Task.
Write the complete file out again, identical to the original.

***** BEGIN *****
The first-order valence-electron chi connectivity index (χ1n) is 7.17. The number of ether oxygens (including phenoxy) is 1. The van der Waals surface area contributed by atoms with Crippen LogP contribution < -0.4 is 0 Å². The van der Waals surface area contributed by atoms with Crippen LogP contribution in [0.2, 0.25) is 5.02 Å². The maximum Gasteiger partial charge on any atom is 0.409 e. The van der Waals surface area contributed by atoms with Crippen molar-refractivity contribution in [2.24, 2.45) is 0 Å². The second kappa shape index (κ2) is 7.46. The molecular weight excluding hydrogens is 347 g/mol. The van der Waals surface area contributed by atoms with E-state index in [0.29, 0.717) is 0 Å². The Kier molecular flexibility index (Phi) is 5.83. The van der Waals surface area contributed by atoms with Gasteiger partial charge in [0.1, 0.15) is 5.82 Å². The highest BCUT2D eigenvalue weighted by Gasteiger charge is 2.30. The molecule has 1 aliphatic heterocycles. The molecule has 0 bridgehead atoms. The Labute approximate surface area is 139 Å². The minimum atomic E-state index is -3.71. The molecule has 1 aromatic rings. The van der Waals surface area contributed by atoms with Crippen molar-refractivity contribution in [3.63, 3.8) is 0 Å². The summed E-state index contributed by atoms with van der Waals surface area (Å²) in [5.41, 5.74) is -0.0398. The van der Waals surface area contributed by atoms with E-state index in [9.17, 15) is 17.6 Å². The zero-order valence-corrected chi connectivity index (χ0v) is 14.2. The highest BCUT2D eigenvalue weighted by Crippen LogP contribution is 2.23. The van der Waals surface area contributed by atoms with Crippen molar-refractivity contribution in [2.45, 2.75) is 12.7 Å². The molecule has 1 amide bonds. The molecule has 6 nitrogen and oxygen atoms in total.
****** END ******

The first-order valence-electron chi connectivity index (χ1n) is 7.17. The number of ether oxygens (including phenoxy) is 1. The van der Waals surface area contributed by atoms with Crippen LogP contribution < -0.4 is 0 Å². The van der Waals surface area contributed by atoms with Crippen LogP contribution in [0.2, 0.25) is 5.02 Å². The maximum Gasteiger partial charge on any atom is 0.409 e. The van der Waals surface area contributed by atoms with Crippen molar-refractivity contribution in [2.24, 2.45) is 0 Å². The second kappa shape index (κ2) is 7.46. The molecular weight excluding hydrogens is 347 g/mol. The van der Waals surface area contributed by atoms with E-state index in [0.29, 0.717) is 0 Å². The Kier molecular flexibility index (Phi) is 5.83. The van der Waals surface area contributed by atoms with Gasteiger partial charge in [0.1, 0.15) is 5.82 Å². The highest BCUT2D eigenvalue weighted by Gasteiger charge is 2.30. The molecule has 1 aliphatic heterocycles. The molecule has 0 bridgehead atoms. The Labute approximate surface area is 139 Å². The minimum atomic E-state index is -3.71. The molecule has 1 aromatic rings. The van der Waals surface area contributed by atoms with Crippen molar-refractivity contribution in [3.63, 3.8) is 0 Å². The summed E-state index contributed by atoms with van der Waals surface area (Å²) in [5.41, 5.74) is -0.0398. The van der Waals surface area contributed by atoms with E-state index in [9.17, 15) is 17.6 Å². The zero-order valence-corrected chi connectivity index (χ0v) is 14.2. The highest BCUT2D eigenvalue weighted by Crippen LogP contribution is 2.23. The van der Waals surface area contributed by atoms with Crippen molar-refractivity contribution in [2.45, 2.75) is 12.7 Å². The molecule has 1 amide bonds. The molecule has 6 nitrogen and oxygen atoms in total.